MORAN There Appeared an Angel. Cortege. Elegy for a Young King. Mantra. Obrigado. Stirling: It’s Raining Cats and Dogs. KBOCO. Processional.
MORAN There Appeared an Angel. Cortege. Elegy for a Young King. Mantra. Obrigado. Stirling: It’s Raining Cats and Dogs. KBOCO. Processional • Alexander Hermann, cond; Chrismos Vocal Ens; Grassauer Wind Ens; Robert Ridgell (org); Latvian Radio Ch; Dan Moore, cond; Iowa Perc • INNOVA 714 (66:46)
Now in his early 70s, Robert Moran has been on the compositional scene for a long time, and has passed through most of the “isms” that have comprised the contemporary music landscape of the past 50 years. Born in Denver, he studied 12-tone composition in Vienna, worked with Berio and Milhaud at Mills College, ran a new music ensemble in San Francisco, where he created a work that involved the participation of much of the city, including 100,000 performers, two radio stations, a TV station, dancers in the streets, et al.—the first of several such large-scale “happenings.” During the 1970s he returned to Europe, serving as composer in residence for the city of West Berlin, where many new works were commissioned and performed. Returning to the United States, he served as composer in residence at Northwestern University, and worked with both John Cage and Philip Glass. He lived in New York City for several years, before moving to Philadelphia during the mid 1980s. There he co-composed with Philip Glass what may be his best-known creative product: an opera, The Juniper Tree, which has enjoyed a number of productions. Since then he has composed many operas, and made a number of visits to Asia, where he studied the indigenous music of these cultures, all of which influenced his subsequent creative work. His compositions have been choreographed and performed all over the world, and many have been recorded. The foregoing recounts only the highpoints of his varied and active career.
The eight works on this compact disc all date from the years 1995 through 2007. It is difficult to characterize them or categorize them collectively, except to state that they would probably be most accurately termed “post-minimalist.” As I hear them, they fall into three subdivisions, except for Processional, a remarkably ordinary piece composed for the wedding of organist Robert Ridgell and his wife. The first three pieces in the headnote above might be compared with the music of Pärt and Tavener. They are slow in tempo, with a commensurately slow harmonic rhythm, and a consonant harmonic language, aside from a few appoggiaturas and suspensions. They sound as if they were recorded in large churches, with long reverberation times. There Appeared an Angel (2006) is scored for mixed chorus, brass, and organ; Cortege (2005) features brass dectet. Elegy for a Young King was composed in 1999 for organ. Perhaps my favorite on the disc, this is an aleatoric piece written in homage of King Ludwig II of Bavaria (Wagner’s fanatical patron). My only complaint about this selection is that the program notes do not make clear just what degrees of freedom are left to the performer, versus what is specified in the score. All three of these pieces evoke a peaceful sense of rapture.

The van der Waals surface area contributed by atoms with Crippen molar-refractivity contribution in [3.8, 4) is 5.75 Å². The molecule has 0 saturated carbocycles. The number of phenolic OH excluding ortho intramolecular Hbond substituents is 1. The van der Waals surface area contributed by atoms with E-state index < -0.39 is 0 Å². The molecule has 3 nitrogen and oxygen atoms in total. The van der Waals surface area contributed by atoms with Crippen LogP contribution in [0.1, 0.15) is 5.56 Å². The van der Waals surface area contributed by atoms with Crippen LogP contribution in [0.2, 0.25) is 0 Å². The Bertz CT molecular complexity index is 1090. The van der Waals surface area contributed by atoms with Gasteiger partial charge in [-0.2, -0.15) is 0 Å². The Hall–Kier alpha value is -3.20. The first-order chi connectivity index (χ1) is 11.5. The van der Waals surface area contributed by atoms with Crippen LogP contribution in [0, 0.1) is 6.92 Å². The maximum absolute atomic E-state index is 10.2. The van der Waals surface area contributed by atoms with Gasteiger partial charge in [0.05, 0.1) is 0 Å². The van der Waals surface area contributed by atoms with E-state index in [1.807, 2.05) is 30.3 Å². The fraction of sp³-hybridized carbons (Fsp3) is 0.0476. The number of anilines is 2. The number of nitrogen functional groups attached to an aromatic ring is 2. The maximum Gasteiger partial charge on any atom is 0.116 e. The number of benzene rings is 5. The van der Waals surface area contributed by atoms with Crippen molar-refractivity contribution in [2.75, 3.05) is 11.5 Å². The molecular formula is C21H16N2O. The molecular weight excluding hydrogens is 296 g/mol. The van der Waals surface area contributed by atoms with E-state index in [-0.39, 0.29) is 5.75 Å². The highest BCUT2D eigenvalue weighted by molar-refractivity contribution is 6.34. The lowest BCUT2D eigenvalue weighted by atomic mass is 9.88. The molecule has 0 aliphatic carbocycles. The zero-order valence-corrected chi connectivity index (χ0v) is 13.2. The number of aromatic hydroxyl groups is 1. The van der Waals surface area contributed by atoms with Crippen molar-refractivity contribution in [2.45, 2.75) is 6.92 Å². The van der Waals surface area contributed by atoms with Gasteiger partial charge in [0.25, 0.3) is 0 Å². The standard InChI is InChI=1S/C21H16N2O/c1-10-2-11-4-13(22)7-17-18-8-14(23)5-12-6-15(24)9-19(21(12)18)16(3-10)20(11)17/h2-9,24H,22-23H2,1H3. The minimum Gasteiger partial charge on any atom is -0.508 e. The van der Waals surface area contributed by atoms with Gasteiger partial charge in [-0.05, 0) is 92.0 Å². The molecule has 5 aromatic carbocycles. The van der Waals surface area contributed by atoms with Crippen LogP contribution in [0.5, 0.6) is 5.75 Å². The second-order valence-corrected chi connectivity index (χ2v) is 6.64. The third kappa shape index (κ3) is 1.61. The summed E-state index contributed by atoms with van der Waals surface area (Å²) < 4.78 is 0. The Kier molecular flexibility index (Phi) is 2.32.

Occupying a category of one is the 9-minute Mantra, the earliest piece on the program—perhaps a brief example of Moran’s large-scale “happenings.” Here again the program notes are inadequate. They tell us that this work “is composed for three choruses, at great distances from each other, no text. This live recording comes from the 1997 Latvian Radio Chorus concert, conducted by Otto Hotarek, Fritz Neumeyer, Tomas Brantner.” That’s it. So we know that three conductors are involved, presumably conducting three separate choral groups. But where they are situated relative to each other, and how the entirety was coordinated is left to conjecture. The audible result is somewhat chaotic, with very slow harmonic rhythm (a necessity, one would presume, in order to actualize such a concept—regardless of exactly what that concept might be).
The third category consists of three pieces for percussion. These are all pitch and rhythm-oriented, displaying the influence of African and Asian drumming techniques. The shortest is Obrigado, dating from 1995, and features mallet instruments as well as piano. The music is modal and energetic, with intriguing rhythmic irregularities. The longest of the three is Stirling: It’s Raining Cats and Dogs (2007). This piece mixes the sound of rain with some 50 percussion instruments. Moran calls it “a musical landscape in rain,” the rain being “an integral sound-event from start to finish.” Well, it doesn’t exactly unfold like a symphony, but it is effectively atmospheric as a sound ambiance. This recording was taken from the world premiere in Iowa. KBOCO was named for a well known Brazilian graffiti artist, and was explicitly written for choreographer Armando Duarte. The exotic musical influences here seem to be African via Brazil.
In summary, an intriguing survey of recent work by a veteran of many “new music” scenes. Recommended to those who follow and enjoy the branches of post-minimalism.